Target recently announced it is moving away from using gender-based signs in its stores such as removing signs featuring suggestions for boys and girls in certain sections and in toy aisles, removing reference to gender, including the use of pink, blue, yellow or green paper on the back walls of shelves.
“It’s kind of sad that it’s such a bold move, but it’s a really bold move especially given how gendered things for kids really are,” she said during a recorded segment that aired on the 11 p.m. newscast on August 10.
Drabinski said gender rules are learned early, such as advertising and society telling girls things for them are pink and purple, while boys’ items are blue. She said she hopes Target’s decision will spur action and conversation on a much larger scale.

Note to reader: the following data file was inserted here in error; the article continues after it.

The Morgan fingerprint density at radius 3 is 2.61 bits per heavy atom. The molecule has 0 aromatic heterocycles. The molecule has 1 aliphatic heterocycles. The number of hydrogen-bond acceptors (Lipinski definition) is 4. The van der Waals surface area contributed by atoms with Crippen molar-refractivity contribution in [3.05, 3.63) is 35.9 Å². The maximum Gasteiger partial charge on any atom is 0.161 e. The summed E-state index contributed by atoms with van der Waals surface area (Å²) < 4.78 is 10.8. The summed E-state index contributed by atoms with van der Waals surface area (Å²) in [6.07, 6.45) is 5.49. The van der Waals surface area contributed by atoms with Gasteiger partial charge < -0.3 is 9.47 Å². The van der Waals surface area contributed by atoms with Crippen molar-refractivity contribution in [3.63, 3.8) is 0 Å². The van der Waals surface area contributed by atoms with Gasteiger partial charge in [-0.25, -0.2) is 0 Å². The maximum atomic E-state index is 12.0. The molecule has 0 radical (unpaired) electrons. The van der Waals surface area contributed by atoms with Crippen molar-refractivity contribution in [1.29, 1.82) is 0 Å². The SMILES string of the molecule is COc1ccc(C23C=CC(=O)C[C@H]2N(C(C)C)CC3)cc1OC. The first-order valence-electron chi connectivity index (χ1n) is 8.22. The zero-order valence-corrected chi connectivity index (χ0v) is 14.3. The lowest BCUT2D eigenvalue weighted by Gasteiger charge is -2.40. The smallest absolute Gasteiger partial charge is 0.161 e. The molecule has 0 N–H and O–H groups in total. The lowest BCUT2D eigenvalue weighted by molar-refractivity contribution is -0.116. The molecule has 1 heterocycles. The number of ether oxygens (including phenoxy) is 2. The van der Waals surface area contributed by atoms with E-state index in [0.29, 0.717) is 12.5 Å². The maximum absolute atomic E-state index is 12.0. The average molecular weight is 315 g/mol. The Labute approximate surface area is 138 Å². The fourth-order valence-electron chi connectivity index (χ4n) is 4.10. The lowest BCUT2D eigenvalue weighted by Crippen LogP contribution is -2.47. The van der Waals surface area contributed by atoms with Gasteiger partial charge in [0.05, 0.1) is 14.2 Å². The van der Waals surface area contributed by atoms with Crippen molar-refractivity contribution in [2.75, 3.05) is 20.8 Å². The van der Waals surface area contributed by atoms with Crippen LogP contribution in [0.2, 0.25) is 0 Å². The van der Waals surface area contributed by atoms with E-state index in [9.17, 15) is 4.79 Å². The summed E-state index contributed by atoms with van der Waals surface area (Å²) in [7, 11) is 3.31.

“What I hope happens is that this jump starts a conversation about how gender is built into all things that we buy and how we might change that.”
Watch the full segment “Target phasing out some gender-based signs in stores” on ABC 2 TV.